Clinical and Research News
Substance Abuse Comorbidity Findings Surprise VA Mental Health Experts
Psychiatric News
Volume 46 Number 12 page 29-34

A study of more than 1 million veterans with psychiatric disorders who received care from the Department of Veterans Affairs (VA) showed that 21 percent were also diagnosed with a substance use disorder.

The research was conducted by Ismene Petrakis, M.D., Robert Rosenheck, M.D., and Rani Desai, Ph.D., who reported their findings in the May-June American Journal on Addictions. All three are associated with the Department of Psychiatry at Yale University and the VA Connecticut Healthcare System.

The researchers undertook the study because of concerns that veterans of the current wars in Iraq and Afghanistan, especially those diagnosed with posttraumatic stress disorder (PTSD), might also have significant problems with substance abuse.

The results could provide direction for the VA as it contemplates the future needs of the current generation of combat veterans.

The study covered all patients treated in VA medical facilities from October 2007 to September 2008. The researchers compared rates of substance use disorders among veterans with PTSD with substance abuse rates among those with other psychiatric disorders: major depression, bipolar disorder, schizophrenia, dysthymia, or an anxiety disorder.

They also compared veterans from different eras: the Vietnam War (1964-1975), the post-Vietnam War era (1975-1991), and the Gulf War/Persian Gulf (1991-present). Veterans who served in Iraq or Afghanistan since 2001 were considered as a subset of the Gulf War—€“era veterans.

An unexpected finding was the level of comorbidity among patients diagnosed with PTSD. "What was surprising is the relatively low rate of comorbid substance abuse in those with PTSD compared to those with other psychiatric disorders," the researchers wrote.

Patients with PTSD were only marginally more likely to have a substance abuse diagnosis than those without PTSD—21.7 percent compared with 21.1 percent.

In general, veterans diagnosed with bipolar disorder were 1.92 times more likely than those with PTSD to be dually diagnosed, the highest rate of comorbidity. Those with affective disorder had the second highest rate (1.66), followed by anxiety disorders (1.15) and schizophrenia (1.11).

Because of the high absolute numbers of subjects, even these small differences were statistically significant.

When the war eras were factored in, the most likely group to be dually diagnosed was the post-Vietnam cohort. They may have had more exposure to drug use during that time. The researchers suggested that substance use among military personnel declined after 1980.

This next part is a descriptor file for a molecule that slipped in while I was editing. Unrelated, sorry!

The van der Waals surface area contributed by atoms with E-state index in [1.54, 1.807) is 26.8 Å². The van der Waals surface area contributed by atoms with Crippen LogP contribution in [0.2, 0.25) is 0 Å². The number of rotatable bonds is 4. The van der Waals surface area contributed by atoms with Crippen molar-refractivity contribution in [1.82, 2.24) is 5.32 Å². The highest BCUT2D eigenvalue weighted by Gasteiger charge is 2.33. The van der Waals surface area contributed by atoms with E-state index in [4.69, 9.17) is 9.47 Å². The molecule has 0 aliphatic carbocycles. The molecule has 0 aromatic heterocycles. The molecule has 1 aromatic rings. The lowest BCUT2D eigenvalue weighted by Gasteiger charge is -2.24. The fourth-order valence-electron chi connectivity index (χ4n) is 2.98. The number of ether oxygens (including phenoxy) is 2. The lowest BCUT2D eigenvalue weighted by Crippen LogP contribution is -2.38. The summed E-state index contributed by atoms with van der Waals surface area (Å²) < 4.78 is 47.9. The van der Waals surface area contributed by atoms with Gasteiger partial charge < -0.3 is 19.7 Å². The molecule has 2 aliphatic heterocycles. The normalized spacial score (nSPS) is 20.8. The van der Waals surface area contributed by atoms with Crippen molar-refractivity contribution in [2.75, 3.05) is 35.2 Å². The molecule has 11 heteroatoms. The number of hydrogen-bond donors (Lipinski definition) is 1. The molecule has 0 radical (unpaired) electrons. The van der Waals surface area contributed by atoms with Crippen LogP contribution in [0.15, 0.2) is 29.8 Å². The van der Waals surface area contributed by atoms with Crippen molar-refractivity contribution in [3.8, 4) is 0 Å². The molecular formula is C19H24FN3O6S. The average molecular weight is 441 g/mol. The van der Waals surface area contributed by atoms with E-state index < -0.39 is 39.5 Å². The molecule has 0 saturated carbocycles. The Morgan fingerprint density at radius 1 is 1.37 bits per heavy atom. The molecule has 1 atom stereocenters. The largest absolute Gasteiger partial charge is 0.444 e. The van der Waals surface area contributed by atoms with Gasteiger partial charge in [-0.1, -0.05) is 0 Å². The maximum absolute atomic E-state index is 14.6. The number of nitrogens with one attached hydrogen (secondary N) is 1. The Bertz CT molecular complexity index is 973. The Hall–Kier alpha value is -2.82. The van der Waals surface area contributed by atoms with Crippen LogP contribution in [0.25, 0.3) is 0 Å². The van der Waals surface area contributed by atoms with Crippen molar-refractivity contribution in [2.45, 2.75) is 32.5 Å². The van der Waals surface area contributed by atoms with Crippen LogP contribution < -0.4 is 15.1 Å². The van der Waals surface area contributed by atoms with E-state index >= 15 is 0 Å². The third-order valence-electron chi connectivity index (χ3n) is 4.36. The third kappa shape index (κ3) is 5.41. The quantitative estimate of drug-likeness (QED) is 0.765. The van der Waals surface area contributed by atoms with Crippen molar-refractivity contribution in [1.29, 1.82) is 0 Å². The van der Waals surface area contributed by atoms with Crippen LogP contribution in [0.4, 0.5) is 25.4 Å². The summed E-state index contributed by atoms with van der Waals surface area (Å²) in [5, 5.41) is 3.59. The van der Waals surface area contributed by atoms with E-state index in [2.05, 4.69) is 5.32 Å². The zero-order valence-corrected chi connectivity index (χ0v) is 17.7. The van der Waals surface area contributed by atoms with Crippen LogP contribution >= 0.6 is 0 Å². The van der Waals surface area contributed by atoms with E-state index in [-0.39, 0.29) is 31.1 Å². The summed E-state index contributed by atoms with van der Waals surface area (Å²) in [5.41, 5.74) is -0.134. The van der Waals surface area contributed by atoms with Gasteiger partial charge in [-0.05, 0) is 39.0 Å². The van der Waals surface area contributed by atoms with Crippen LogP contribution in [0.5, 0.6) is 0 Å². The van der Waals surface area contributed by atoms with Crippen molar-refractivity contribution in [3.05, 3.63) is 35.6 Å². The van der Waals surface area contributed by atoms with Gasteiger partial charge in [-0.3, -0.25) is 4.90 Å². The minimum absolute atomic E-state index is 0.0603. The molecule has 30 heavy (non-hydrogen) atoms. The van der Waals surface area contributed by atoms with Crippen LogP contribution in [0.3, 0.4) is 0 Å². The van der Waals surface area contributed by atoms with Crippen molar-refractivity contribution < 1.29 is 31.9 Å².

"That is when routine screening of substance use began," said Wilson Compton, M.D., in an interview with Psychiatric News. "After that, there was a decline in drug use" among U.S. troops. Compton is director of the Division of Epidemiology, Services, and Prevention Research at the National Institute on Drug Abuse.

Current Department of Defense policy takes a hard line against illicit street-drug use.

Among veterans of Iraq or Afghanistan, the strongest comorbidity associations were between substance abuse and bipolar disorder and schizophrenia, but not PTSD.

Despite its large sample, the study's conclusions shouldn't be extrapolated to all veterans, said Compton. The VA's medical system serves as a safety net and thus may reflect a population that is generally in worse health than other veterans or the general public, he noted. "However, this kind of information may be extremely useful in helping the VA plan for services."

For instance, noted Petrakis and colleagues in their report, veterans of the current wars "should likely be screened for serious mental illness in addition to screening for PTSD."

And although dual diagnosis among patients with PTSD was relatively lower than for other condition, the number of combat veterans returning with that condition will mean that the VA will need significant resources to care for those with comorbid substance abuse.

Another planning consideration may arise from the choice of therapies available, said Compton.

The traditional way to treat dual-diagnosis patients was to treat the conditions sequentially, he said. Current recommendations are to treat them simultaneously, which would require different allocations of time and resources. 29_3.inline-graphic-1.gif

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